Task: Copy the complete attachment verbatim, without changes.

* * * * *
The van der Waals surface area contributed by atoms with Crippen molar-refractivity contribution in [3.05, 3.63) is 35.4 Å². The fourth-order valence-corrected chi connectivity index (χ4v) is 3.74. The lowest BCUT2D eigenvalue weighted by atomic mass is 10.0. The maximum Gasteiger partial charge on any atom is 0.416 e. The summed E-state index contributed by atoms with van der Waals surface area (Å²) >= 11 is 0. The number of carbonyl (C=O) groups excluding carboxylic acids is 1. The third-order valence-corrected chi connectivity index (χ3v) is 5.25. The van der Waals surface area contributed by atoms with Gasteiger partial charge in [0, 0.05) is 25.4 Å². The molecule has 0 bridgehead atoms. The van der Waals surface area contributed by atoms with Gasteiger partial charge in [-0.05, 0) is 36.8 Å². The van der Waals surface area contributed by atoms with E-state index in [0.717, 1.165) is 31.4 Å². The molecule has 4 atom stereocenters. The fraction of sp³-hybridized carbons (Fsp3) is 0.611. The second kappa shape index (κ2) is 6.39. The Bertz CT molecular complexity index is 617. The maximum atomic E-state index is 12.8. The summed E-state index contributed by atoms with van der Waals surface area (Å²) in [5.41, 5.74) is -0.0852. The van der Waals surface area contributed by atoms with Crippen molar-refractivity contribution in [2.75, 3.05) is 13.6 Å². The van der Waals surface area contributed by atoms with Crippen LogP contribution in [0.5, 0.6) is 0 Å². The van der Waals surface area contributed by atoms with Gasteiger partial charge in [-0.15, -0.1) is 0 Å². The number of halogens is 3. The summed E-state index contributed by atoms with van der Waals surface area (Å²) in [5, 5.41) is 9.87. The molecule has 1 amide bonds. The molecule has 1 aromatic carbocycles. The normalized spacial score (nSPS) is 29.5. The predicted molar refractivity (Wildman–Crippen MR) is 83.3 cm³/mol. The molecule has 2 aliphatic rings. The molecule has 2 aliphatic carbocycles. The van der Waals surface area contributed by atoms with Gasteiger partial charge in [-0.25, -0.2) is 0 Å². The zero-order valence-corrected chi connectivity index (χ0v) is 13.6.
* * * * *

The van der Waals surface area contributed by atoms with Crippen molar-refractivity contribution in [3.05, 3.63) is 35.4 Å². The fourth-order valence-corrected chi connectivity index (χ4v) is 3.74. The lowest BCUT2D eigenvalue weighted by atomic mass is 10.0. The maximum Gasteiger partial charge on any atom is 0.416 e. The summed E-state index contributed by atoms with van der Waals surface area (Å²) >= 11 is 0. The number of carbonyl (C=O) groups excluding carboxylic acids is 1. The third-order valence-corrected chi connectivity index (χ3v) is 5.25. The van der Waals surface area contributed by atoms with Gasteiger partial charge in [0, 0.05) is 25.4 Å². The molecule has 0 bridgehead atoms. The van der Waals surface area contributed by atoms with Gasteiger partial charge in [-0.05, 0) is 36.8 Å². The van der Waals surface area contributed by atoms with E-state index in [0.717, 1.165) is 31.4 Å². The molecule has 4 atom stereocenters. The fraction of sp³-hybridized carbons (Fsp3) is 0.611. The second kappa shape index (κ2) is 6.39. The Bertz CT molecular complexity index is 617. The maximum atomic E-state index is 12.8. The summed E-state index contributed by atoms with van der Waals surface area (Å²) in [5.41, 5.74) is -0.0852. The van der Waals surface area contributed by atoms with Crippen molar-refractivity contribution in [2.75, 3.05) is 13.6 Å². The van der Waals surface area contributed by atoms with Crippen LogP contribution in [0.5, 0.6) is 0 Å². The van der Waals surface area contributed by atoms with Gasteiger partial charge in [-0.15, -0.1) is 0 Å². The number of halogens is 3. The summed E-state index contributed by atoms with van der Waals surface area (Å²) in [5, 5.41) is 9.87. The molecule has 1 amide bonds. The molecule has 1 aromatic carbocycles. The normalized spacial score (nSPS) is 29.5. The predicted molar refractivity (Wildman–Crippen MR) is 83.3 cm³/mol. The molecule has 2 aliphatic rings. The molecule has 2 aliphatic carbocycles. The van der Waals surface area contributed by atoms with Gasteiger partial charge in [-0.25, -0.2) is 0 Å². The zero-order valence-corrected chi connectivity index (χ0v) is 13.6.